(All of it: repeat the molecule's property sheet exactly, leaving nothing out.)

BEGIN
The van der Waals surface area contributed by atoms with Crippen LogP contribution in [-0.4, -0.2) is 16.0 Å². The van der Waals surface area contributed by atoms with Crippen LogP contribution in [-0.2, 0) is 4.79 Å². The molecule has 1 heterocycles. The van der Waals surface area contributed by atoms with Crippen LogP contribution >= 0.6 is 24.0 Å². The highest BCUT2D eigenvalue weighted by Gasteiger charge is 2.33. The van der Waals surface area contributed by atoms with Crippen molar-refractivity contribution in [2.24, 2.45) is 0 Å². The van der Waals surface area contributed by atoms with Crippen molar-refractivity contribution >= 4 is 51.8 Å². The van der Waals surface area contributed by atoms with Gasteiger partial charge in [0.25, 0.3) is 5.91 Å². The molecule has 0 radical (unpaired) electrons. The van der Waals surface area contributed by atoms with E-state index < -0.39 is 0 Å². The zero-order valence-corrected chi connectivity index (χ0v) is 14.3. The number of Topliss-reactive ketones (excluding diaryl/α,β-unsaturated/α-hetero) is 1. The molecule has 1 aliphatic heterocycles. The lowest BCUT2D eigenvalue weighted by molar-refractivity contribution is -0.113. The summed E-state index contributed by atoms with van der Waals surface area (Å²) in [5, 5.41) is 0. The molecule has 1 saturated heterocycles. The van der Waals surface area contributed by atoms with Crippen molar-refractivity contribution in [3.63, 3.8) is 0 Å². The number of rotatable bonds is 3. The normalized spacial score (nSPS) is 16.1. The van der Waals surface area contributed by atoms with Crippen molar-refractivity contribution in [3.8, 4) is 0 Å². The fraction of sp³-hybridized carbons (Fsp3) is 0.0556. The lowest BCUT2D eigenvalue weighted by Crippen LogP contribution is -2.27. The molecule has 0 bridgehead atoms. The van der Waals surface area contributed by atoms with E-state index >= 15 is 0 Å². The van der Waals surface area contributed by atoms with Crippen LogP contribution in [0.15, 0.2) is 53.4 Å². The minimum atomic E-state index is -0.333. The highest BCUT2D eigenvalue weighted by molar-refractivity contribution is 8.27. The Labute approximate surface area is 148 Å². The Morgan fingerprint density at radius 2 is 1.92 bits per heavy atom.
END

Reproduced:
The van der Waals surface area contributed by atoms with Crippen LogP contribution in [-0.4, -0.2) is 16.0 Å². The van der Waals surface area contributed by atoms with Crippen LogP contribution in [-0.2, 0) is 4.79 Å². The molecule has 1 heterocycles. The van der Waals surface area contributed by atoms with Crippen LogP contribution >= 0.6 is 24.0 Å². The highest BCUT2D eigenvalue weighted by Gasteiger charge is 2.33. The van der Waals surface area contributed by atoms with Crippen molar-refractivity contribution in [2.24, 2.45) is 0 Å². The van der Waals surface area contributed by atoms with Crippen molar-refractivity contribution >= 4 is 51.8 Å². The van der Waals surface area contributed by atoms with Gasteiger partial charge in [0.25, 0.3) is 5.91 Å². The molecule has 0 radical (unpaired) electrons. The van der Waals surface area contributed by atoms with E-state index < -0.39 is 0 Å². The zero-order valence-corrected chi connectivity index (χ0v) is 14.3. The number of Topliss-reactive ketones (excluding diaryl/α,β-unsaturated/α-hetero) is 1. The molecule has 1 aliphatic heterocycles. The lowest BCUT2D eigenvalue weighted by molar-refractivity contribution is -0.113. The summed E-state index contributed by atoms with van der Waals surface area (Å²) in [5, 5.41) is 0. The molecule has 1 saturated heterocycles. The van der Waals surface area contributed by atoms with Crippen molar-refractivity contribution in [3.63, 3.8) is 0 Å². The number of rotatable bonds is 3. The normalized spacial score (nSPS) is 16.1. The van der Waals surface area contributed by atoms with Crippen molar-refractivity contribution in [3.8, 4) is 0 Å². The fraction of sp³-hybridized carbons (Fsp3) is 0.0556. The lowest BCUT2D eigenvalue weighted by Crippen LogP contribution is -2.27. The molecule has 0 bridgehead atoms. The van der Waals surface area contributed by atoms with E-state index >= 15 is 0 Å². The van der Waals surface area contributed by atoms with Crippen LogP contribution in [0.15, 0.2) is 53.4 Å². The minimum atomic E-state index is -0.333. The highest BCUT2D eigenvalue weighted by molar-refractivity contribution is 8.27. The Labute approximate surface area is 148 Å². The Morgan fingerprint density at radius 2 is 1.92 bits per heavy atom.